Circular Movements and Time Away from the Host Country
The economic literature has largely overlooked the importance of repeat migration. This paper studies repeat or circular migration as it is manifested by the frequency of exits of migrants living in Germany, and by the number of years being away from the host country using count data models. More than 60% of the guestworker generation currently living in Germany, the largest European immigration country, are indeed repeat migrants. The findings indicate that immigrants from European countries, the less educated, those with weak labor market attachments, the younger and the older people (excluding the middle ages), and the newcomers and the more seasoned are significantly more likely to engage in circular migration and to stay out of Germany for longer. Males exit more frequently than females but do not differ in the time spent out. Those migrants with family in the home country remain out longer but are not more frequently out.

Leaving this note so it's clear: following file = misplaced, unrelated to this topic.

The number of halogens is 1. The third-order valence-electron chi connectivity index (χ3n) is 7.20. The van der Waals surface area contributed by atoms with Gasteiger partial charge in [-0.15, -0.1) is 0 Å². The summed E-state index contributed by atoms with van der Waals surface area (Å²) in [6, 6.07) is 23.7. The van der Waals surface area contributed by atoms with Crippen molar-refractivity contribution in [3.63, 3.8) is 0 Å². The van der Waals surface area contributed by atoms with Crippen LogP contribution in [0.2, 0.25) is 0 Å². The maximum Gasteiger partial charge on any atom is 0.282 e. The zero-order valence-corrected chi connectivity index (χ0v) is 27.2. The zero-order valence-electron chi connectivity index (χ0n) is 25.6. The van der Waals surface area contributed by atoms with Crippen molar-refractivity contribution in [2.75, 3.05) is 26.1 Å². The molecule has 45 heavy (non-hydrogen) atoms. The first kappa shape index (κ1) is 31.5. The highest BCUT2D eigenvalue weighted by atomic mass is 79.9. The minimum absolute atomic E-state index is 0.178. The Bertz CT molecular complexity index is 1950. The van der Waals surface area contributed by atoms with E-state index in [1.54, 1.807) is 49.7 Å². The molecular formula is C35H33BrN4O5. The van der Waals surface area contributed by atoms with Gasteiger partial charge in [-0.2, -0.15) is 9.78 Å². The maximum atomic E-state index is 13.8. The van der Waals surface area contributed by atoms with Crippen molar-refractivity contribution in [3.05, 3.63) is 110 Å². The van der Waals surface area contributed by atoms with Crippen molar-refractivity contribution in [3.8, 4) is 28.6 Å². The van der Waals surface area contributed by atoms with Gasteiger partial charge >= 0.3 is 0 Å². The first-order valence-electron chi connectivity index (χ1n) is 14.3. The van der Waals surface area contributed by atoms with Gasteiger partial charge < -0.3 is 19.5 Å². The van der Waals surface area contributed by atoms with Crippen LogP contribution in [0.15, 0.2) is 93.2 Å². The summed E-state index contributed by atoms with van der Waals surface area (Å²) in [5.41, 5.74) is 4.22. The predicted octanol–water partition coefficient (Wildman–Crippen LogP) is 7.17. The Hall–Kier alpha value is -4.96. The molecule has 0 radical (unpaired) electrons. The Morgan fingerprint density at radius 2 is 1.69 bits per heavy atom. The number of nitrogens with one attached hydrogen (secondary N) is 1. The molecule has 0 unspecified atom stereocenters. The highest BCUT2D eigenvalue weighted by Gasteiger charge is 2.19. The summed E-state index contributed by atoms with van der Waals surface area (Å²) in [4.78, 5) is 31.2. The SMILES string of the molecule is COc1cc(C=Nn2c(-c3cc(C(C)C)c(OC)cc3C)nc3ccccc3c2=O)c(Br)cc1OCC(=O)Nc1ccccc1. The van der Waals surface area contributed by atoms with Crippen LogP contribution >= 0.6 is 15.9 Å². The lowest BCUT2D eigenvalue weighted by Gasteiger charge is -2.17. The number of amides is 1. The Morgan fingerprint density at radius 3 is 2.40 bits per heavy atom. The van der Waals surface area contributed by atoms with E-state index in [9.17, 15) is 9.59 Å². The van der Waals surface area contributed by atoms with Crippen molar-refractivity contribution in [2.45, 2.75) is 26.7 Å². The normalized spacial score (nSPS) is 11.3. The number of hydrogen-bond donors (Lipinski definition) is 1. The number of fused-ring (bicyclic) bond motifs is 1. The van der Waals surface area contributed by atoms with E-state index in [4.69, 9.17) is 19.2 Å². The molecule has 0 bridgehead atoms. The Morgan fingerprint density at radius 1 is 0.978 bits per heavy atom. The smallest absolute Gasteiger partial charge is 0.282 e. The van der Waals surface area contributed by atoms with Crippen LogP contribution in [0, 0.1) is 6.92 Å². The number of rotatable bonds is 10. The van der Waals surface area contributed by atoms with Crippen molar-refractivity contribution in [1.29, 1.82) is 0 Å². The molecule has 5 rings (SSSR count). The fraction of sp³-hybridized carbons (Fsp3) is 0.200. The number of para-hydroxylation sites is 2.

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"The Dynamics of Repeat Migration: A Markov Chain Analysis,"
IZA Discussion Papers
885, Institute for the Study of Labor (IZA).
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